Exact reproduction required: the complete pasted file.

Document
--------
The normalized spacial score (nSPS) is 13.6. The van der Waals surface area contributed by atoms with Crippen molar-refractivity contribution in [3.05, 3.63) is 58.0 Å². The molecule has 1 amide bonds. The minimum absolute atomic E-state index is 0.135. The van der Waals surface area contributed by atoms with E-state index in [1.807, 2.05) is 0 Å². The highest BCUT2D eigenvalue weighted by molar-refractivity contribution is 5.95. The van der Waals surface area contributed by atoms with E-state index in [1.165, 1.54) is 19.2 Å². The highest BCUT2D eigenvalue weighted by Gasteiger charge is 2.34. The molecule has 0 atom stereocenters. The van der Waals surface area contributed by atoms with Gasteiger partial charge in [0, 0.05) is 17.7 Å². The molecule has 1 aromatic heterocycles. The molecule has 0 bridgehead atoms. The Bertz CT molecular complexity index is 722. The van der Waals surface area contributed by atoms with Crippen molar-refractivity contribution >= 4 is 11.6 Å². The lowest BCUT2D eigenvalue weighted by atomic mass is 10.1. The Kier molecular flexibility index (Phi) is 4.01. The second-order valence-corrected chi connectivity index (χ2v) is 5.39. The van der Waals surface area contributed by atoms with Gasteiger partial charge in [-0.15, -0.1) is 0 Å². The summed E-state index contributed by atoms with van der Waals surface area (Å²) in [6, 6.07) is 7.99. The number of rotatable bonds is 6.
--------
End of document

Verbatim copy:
The normalized spacial score (nSPS) is 13.6. The van der Waals surface area contributed by atoms with Crippen molar-refractivity contribution in [3.05, 3.63) is 58.0 Å². The molecule has 1 amide bonds. The minimum absolute atomic E-state index is 0.135. The van der Waals surface area contributed by atoms with E-state index in [1.807, 2.05) is 0 Å². The highest BCUT2D eigenvalue weighted by molar-refractivity contribution is 5.95. The van der Waals surface area contributed by atoms with E-state index in [1.165, 1.54) is 19.2 Å². The highest BCUT2D eigenvalue weighted by Gasteiger charge is 2.34. The molecule has 0 atom stereocenters. The van der Waals surface area contributed by atoms with Gasteiger partial charge in [0, 0.05) is 17.7 Å². The molecule has 1 aromatic heterocycles. The molecule has 0 bridgehead atoms. The Bertz CT molecular complexity index is 722. The van der Waals surface area contributed by atoms with Crippen molar-refractivity contribution >= 4 is 11.6 Å². The lowest BCUT2D eigenvalue weighted by atomic mass is 10.1. The Kier molecular flexibility index (Phi) is 4.01. The second-order valence-corrected chi connectivity index (χ2v) is 5.39. The van der Waals surface area contributed by atoms with Gasteiger partial charge in [-0.15, -0.1) is 0 Å². The summed E-state index contributed by atoms with van der Waals surface area (Å²) in [6, 6.07) is 7.99. The number of rotatable bonds is 6.